Search results for "composition"
Tara Roeder, St. John's University
Roseanne Gatto, St. John's University
Critical Expressivism is an ambitious attempt to re-appropriate intellectual territory that has more often been charted by its detractors than by its proponents. Indeed, as Peter Elbow observes in his contribution to this volume, "As far as I can tell, the term 'expressivist' was coined and used only by people who wanted a word for people they disapproved of and wanted to discredit." The editors and contributors to this collection invite readers to join them in a new conversation, one informed by "a belief that the term expressivism continues to have a vitally important function in our field."
Tanya Long Bennet
In the age of Buzzfeeds, hashtags, and Tweets, students are increasingly favoring conversational writing and regarding academic writing as less pertinent in their personal lives, education, and future careers. Writing and Literature: Composition as Inquiry, Learning, Thinking and Communication connects students with works and exercises and promotes student learning that is kairotic and constructive. Dr. Tanya Long Bennett, professor of English at the University of North Georgia, poses questions that encourage active rather than passive learning. Furthering ideas presented in Contribute a Verse: A Guide to First-Year Composition as a complimentary companion, Writing and Literature builds a new conversation covering various genres of literature and writing. Students learn the various writing styles appropriate for analyzing, addressing, and critiquing these genres including poetry, novels, dramas, and research writing. The text and its pairing of helpful visual aids throughout emphasizes the importance of critical reading and analysis in producing a successful composition. Writing and Literature is a refreshing textbook that links learning, literature, and life.
Alexandra Glynn, North Hennepin Community College
Kelli Hallsten-Erickson, Lake Superior College
Amy Jo Swing, Lake Superior College
This text is meant to be used in any first year College Composition class or as a general guide to college writing. The book focuses on writing as a process, not a product. The goal is to help students discover their own writing process, tryin g out different methods and strategies to find what works best for them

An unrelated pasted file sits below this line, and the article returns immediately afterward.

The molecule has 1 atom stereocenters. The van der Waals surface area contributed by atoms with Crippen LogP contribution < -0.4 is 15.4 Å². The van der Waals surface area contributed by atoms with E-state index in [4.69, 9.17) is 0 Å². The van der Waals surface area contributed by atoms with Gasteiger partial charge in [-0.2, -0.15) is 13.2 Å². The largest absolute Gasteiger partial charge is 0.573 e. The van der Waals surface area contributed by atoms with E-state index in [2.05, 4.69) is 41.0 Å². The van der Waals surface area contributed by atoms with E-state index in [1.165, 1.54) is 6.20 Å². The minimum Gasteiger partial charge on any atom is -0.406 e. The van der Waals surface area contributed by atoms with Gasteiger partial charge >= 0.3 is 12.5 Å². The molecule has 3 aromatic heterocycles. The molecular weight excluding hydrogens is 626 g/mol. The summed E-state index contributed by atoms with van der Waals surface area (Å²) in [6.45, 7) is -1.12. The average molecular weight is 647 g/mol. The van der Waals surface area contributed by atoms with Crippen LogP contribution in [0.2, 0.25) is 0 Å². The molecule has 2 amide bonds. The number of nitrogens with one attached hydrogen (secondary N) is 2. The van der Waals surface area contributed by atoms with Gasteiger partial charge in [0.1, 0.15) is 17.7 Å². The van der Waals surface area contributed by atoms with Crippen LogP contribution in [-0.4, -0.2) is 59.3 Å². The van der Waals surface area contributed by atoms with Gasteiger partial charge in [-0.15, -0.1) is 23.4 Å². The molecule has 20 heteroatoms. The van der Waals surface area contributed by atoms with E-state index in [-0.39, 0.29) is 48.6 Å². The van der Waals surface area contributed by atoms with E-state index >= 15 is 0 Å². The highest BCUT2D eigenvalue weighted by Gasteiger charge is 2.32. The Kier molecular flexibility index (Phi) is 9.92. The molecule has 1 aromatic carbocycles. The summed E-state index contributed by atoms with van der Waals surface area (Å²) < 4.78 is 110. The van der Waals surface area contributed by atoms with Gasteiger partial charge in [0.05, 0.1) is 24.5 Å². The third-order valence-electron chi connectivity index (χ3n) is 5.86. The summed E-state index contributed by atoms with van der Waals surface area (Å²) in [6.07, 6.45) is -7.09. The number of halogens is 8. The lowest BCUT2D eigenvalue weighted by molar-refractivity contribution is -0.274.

Steven Brehe, University of North Georgia
Brehe’s Grammar Anatomy makes grammar accessible to general and specialist readers alike. This book provides an in-depth look at beginner grammar terms and concepts, providing clear examples with limited technical jargon. Whether for academic or personal use, Brehe’s Grammar Anatomy is the perfect addition to any resource library.
The documentation is missing or obsolete, and the original developers have departed. Your team has limited understanding of the system, and unit tests are missing for many, if not all, of the components. When you fix a bug in one place, another bug pops up somewhere else in the system. Long rebuild times make any change difficult. All of these are signs of software that is close to the breaking point.
William Hallauer, Virginia Tech
This is a complete college textbook, including a detailed Table of Contents, seventeen Chapters (each with a set of relevant homework problems), a list of References, two Appendices, and a detailed Index. The book is intended to enable students to:
Lynn Hall, The Ohio State University
Welcome to the textbook for Engineering Technical Communications courses at The Ohio State University. Our aim in writing this textbook was to create a resource specifically focused on and applicable to the kinds of communication skills most beneficial to the students who take our courses. Therefore, this textbook focuses on developing both technical and professional communication skills and will help readers practice strategies for critically analyzing audiences and contexts, real-world applications of rhetorical principles, and skills for producing documents (reports, proposals, instructions), presentations, videos, and wide variety of other professional communications.
Louis Scharf, Colorado State University
This book was written for an experimental freshman course at the University of Colorado. The course is now an elective that the majority of our electrical and computer engineering students take in the second semester of their freshman year, just before their first circuits course. Our department decided to offer this course for several reasons:
Pamela Childers, McCallie School
Working with educators at all academic levels involved in WAC partnerships, the authors and editors of this collection demonstrate successful models of collaboration between schools and institutions so others can emulate and promote this type of collaboration. The chapters in this collection describe and reflect on collaborative partnerships among middle schools, high schools, colleges, and universities that are designed to prepare students for the kinds of work and civic engagement required to succeed in and contribute to society. The WAC partnerships celebrated in this collection include frameworks to build connectivity between institutions while addressing Common Core State Standards, academic and non-academic collaborations around science education, WAC partnerships in Argentina and Germany, and both long- and short-term collaborations.
The Writing Spaces Web Writing Style Guide was created as a crowdsourcing project of Collaborvention 2011: A Computers and Writing Unconference. College writing teachers from around the web joined together to create this guide (see our Contributors list). The advice within it is based on contemporary theories and best practices.